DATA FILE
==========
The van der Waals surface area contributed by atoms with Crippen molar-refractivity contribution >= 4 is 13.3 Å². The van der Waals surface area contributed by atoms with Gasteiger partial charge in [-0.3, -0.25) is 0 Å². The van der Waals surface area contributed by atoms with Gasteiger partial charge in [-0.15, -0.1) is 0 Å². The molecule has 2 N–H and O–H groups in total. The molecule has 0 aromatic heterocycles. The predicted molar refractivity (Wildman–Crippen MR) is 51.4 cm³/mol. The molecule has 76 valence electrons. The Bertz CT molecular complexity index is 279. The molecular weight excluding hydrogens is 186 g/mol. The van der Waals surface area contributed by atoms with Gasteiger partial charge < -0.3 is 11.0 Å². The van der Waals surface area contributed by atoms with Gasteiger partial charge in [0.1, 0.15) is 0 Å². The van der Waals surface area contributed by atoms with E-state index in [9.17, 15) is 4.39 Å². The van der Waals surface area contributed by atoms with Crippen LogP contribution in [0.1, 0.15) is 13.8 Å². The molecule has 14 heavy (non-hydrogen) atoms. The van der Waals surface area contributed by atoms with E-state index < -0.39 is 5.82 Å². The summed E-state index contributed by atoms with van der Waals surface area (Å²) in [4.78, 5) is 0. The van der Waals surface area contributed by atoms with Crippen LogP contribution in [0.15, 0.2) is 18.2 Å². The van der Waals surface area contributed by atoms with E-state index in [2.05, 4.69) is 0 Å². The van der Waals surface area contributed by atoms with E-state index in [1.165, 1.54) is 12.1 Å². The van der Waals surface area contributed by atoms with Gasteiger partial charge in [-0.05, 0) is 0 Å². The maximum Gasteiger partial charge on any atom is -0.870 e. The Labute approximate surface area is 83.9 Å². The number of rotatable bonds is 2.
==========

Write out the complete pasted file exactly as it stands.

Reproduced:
The van der Waals surface area contributed by atoms with Crippen molar-refractivity contribution >= 4 is 13.3 Å². The van der Waals surface area contributed by atoms with Gasteiger partial charge in [-0.3, -0.25) is 0 Å². The van der Waals surface area contributed by atoms with Gasteiger partial charge in [-0.15, -0.1) is 0 Å². The molecule has 2 N–H and O–H groups in total. The molecule has 0 aromatic heterocycles. The predicted molar refractivity (Wildman–Crippen MR) is 51.4 cm³/mol. The molecule has 76 valence electrons. The Bertz CT molecular complexity index is 279. The molecular weight excluding hydrogens is 186 g/mol. The van der Waals surface area contributed by atoms with Gasteiger partial charge < -0.3 is 11.0 Å². The van der Waals surface area contributed by atoms with Gasteiger partial charge in [0.1, 0.15) is 0 Å². The van der Waals surface area contributed by atoms with E-state index in [9.17, 15) is 4.39 Å². The van der Waals surface area contributed by atoms with Crippen LogP contribution in [0.1, 0.15) is 13.8 Å². The molecule has 14 heavy (non-hydrogen) atoms. The van der Waals surface area contributed by atoms with E-state index < -0.39 is 5.82 Å². The summed E-state index contributed by atoms with van der Waals surface area (Å²) in [4.78, 5) is 0. The van der Waals surface area contributed by atoms with Crippen LogP contribution in [0.15, 0.2) is 18.2 Å². The van der Waals surface area contributed by atoms with E-state index in [2.05, 4.69) is 0 Å². The van der Waals surface area contributed by atoms with E-state index in [1.165, 1.54) is 12.1 Å². The van der Waals surface area contributed by atoms with Gasteiger partial charge in [-0.05, 0) is 0 Å². The maximum Gasteiger partial charge on any atom is -0.870 e. The Labute approximate surface area is 83.9 Å². The number of rotatable bonds is 2.